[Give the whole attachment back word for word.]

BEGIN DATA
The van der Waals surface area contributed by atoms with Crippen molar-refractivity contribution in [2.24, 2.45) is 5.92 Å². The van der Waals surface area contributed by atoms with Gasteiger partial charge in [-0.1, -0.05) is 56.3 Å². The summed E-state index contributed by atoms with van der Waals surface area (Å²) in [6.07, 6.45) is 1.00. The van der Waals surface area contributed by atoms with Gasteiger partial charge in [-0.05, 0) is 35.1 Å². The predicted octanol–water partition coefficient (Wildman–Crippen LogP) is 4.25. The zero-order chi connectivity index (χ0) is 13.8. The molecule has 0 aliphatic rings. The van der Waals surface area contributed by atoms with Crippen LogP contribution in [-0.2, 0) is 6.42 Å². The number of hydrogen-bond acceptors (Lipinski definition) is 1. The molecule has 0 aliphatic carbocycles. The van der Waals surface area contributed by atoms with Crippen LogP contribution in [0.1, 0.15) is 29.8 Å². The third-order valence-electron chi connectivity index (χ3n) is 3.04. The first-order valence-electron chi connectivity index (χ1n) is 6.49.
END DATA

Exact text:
The van der Waals surface area contributed by atoms with Crippen molar-refractivity contribution in [2.24, 2.45) is 5.92 Å². The van der Waals surface area contributed by atoms with Gasteiger partial charge in [-0.1, -0.05) is 56.3 Å². The summed E-state index contributed by atoms with van der Waals surface area (Å²) in [6.07, 6.45) is 1.00. The van der Waals surface area contributed by atoms with Gasteiger partial charge in [-0.05, 0) is 35.1 Å². The predicted octanol–water partition coefficient (Wildman–Crippen LogP) is 4.25. The zero-order chi connectivity index (χ0) is 13.8. The molecule has 0 aliphatic rings. The van der Waals surface area contributed by atoms with Crippen LogP contribution in [-0.2, 0) is 6.42 Å². The number of hydrogen-bond acceptors (Lipinski definition) is 1. The molecule has 0 aliphatic carbocycles. The van der Waals surface area contributed by atoms with Crippen LogP contribution in [0.1, 0.15) is 29.8 Å². The third-order valence-electron chi connectivity index (χ3n) is 3.04. The first-order valence-electron chi connectivity index (χ1n) is 6.49.